What comes to your mind when you hear "identity theft"? Possibly, some undesirable has used one of your credit cards to make a purchase. Now you need to contact the credit card company, if it has not contacted you by the time you get your monthly statement. Hopefully, you can prove the purchase in question was not one of your transactions.
Next step is cancel that card and get a new one issued. Be sure the credit card company moves any bonus or reward points that you have to your new card. Now you can either contact each entity that you have on a monthly payment on that card, or wait until you get a notice that the payment did not process, then record the new card information.
This can be quite a frustrating process to go through, but it pales compared to having your identity stolen and sold to criminals around this great country or even around the world. You may be driving around one beautiful day and make a "California Stop" and be greeted by one of Santa Rosa's finest. He takes your license to his car and does a check, only to come back to your car and directs you to get out of your car and put your hands behind your back. This is a possibility when your background is switched by someone with a criminal history.Identity theft not a "fullz" errand
Cybercriminals can make a lot of money, nontaxable, with your identity. Information packages, called "fullz," can fetch $500 or more on the market. The packages may contain full names, addresses, phone numbers, email addresses with corresponding passwords, dates of birth, Social Security numbers (accessible in more than 34 billion cyberplaces), employer ID numbers and financial data such as bank account info, including account and routing numbers, online banking credentials, credit card information including mag stripe data with associated PINs.
These information packages can also be accompanied by counterfeit physical documents including credit cards, drivers licenses, insurance cards and more.RFID cards are vulnerable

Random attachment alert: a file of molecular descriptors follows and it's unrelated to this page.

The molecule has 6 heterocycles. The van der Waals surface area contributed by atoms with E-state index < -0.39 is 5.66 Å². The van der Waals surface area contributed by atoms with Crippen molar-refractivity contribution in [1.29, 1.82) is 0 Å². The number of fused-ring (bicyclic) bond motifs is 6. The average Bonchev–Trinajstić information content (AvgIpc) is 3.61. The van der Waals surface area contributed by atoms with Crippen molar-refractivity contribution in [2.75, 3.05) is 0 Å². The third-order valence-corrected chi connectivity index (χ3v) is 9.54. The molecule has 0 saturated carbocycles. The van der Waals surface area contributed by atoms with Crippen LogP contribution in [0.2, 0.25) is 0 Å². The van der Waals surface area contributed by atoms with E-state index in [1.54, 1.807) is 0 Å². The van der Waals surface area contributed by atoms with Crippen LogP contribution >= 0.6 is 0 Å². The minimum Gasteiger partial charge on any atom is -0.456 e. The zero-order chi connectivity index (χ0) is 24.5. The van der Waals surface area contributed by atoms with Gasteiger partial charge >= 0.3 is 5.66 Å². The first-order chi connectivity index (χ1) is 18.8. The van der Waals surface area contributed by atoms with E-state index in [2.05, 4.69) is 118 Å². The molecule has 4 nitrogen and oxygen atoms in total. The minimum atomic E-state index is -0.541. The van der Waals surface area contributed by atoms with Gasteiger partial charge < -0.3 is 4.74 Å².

Newer credit cards are being issued using radio-frequency identification (RFID) technology. This gives a card more flexibility at retail. But for a hundred dollars or so one can purchase a reader online that will allow them to pass by a person and capture all the information stored within that card. A TV documentary recently showed how easy one can take that information and transfer it to a hotel room key with a mag stripe and start using it as a debit card.Medical records at risk
Your biggest nightmare can begin when you find out that your medical information has been taken from you and you receive one that has negative medical issues. This may be unknown until you are trying to get a large loan that will require a medical search. You get rejected due to your records saying you have a life-threatening illness. It is possible that you would be billed for medical care you did not receive. Now you need to convince some entity that it was not you.Majoring in minors
One of the most cherished identities to steal is that of a minor. Most newborns are given a Social Security number for any number of reasons. Thieves know they may be able to use that number for 16 to 18 years, when a youth may start working, until the deviousness is detected.